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Belt direction

post #1 of 49
Thread Starter 
OK - I was watching some of the NBC, Brian Williams interview with President Bush in New Orleans and I couldn't help but noticing that they were each wearing belts going the opposite direction. By that, I mean that President Bush was wearing his belt so that the end was going towards his left and the end of Brian Williams' belt was going toward his right.

I'm guessing that this may be done by people who are right and left-handed, similar to people who wear their watches on different arms, but I've never noticed it before.

I write with my left-hand, but I also wear my watch on my left hand and I thread my belt counter-clockwise around my waist so the end is going to my left.

Does anyone do the opposite, or is this just some strange sartorial choice on the part of Mr. Williams?
post #2 of 49
I'm a lefty. The tip of my belt points to the left. FWTW.
post #3 of 49
it turns out I'd been belting up backwards....I guess the standard for men is for the belt to go towards the left, whereas I belt towards the right (which is how a woman's belt is supposed to go). Sort of like how women's shirts and jackets button on the opposite side of men's. But it feels more natural for me to belt backwards. When I've bought belts that have a visual construct that requires correct alignment, that's when I belt towards the "correct" left
post #4 of 49
I always insert my belts clockwise around my waist.
Except for one: I bought a MOSCHINO belt with a metal lock which states MOSCHINO, and I found that the letters ended up upside down in I inserted the belt clockwise. I though that OK, maybe it's a woman's belt I've got. I still use it, though, I like its simple design and the leather is very nice. That belt I insert counterclockwise.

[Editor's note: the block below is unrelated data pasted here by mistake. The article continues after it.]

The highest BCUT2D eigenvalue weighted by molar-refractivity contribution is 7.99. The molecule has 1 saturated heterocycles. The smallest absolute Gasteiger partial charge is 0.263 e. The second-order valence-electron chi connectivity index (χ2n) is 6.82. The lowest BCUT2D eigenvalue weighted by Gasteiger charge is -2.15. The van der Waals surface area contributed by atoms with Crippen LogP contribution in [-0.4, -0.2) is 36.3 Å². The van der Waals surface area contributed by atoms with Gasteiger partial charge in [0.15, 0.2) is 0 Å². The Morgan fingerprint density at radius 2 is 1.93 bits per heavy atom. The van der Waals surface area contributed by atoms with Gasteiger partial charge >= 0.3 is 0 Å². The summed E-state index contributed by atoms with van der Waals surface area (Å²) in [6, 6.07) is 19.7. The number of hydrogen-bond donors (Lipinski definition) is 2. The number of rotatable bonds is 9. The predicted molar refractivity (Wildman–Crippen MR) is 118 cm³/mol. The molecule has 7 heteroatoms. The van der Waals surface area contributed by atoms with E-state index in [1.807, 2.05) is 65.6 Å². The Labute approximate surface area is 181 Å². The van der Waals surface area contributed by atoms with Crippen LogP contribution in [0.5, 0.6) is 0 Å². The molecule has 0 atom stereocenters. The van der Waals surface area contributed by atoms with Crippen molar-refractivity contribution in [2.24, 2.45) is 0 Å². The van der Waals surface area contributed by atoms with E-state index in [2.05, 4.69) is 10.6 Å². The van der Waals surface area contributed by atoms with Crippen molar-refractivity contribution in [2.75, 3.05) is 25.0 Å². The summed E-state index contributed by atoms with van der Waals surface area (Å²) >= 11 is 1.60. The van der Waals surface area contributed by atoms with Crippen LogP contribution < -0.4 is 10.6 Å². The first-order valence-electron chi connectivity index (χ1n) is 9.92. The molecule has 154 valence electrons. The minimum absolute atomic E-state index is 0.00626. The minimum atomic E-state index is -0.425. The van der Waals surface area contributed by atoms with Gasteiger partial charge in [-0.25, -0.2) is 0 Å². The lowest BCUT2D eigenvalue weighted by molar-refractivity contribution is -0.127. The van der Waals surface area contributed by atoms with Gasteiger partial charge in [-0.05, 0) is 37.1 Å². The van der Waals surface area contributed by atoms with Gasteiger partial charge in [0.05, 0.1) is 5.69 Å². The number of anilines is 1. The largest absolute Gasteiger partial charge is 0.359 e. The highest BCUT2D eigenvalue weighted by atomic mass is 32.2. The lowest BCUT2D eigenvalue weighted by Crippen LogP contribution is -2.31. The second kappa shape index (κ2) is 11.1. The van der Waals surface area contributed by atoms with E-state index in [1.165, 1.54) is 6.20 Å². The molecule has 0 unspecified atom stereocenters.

Recently, I bought a Burberry belt which has this horse+knight symbol, and I also have to insert it counter-clockwise of the symbol is not to end up upside down. And that belt is definitely supposed to be a "male" belt. So my theory that women are supposed to insert belts counterclock-wise and men clockwise appears to be BS.
I am looking forward to seeing these doubts of mine clarified in this thread.
post #5 of 49
Maybe it's not that your theory is BS. Maybe you've just been threading your belt like a girl all these years.
post #6 of 49
Quote:
Originally Posted by Get Smart
it turns out I'd been belting up backwards....I guess the standard for men is for the belt to go towards the left, whereas I belt towards the right (which is how a woman's belt is supposed to go). Sort of like how women's shirts and jackets button on the opposite side of men's. But it feels more natural for me to belt backwards. When I've bought belts that have a visual construct that requires correct alignment, that's when I belt towards the "correct" left
It seems that Get Smart clarified my doubts while I was writing them down...so there is a RIGHT direction, which is counterclock-wise. Contrary to what I have been doing all my life.
post #7 of 49
The British Army are usually a good indication of what is "right" when considering these small details, as they have a direct, and unbroken history of hundreds of years in the cases of some Regiments and these things are considered important and are taught every day.

The Army belt with the female part on the left, male on the right, so in these circumstances the excess would be on the left.


Anti-clockwise as viewed from above, if that makes it easier.

Females may of course do it differently, but I cannot comment on that.
post #8 of 49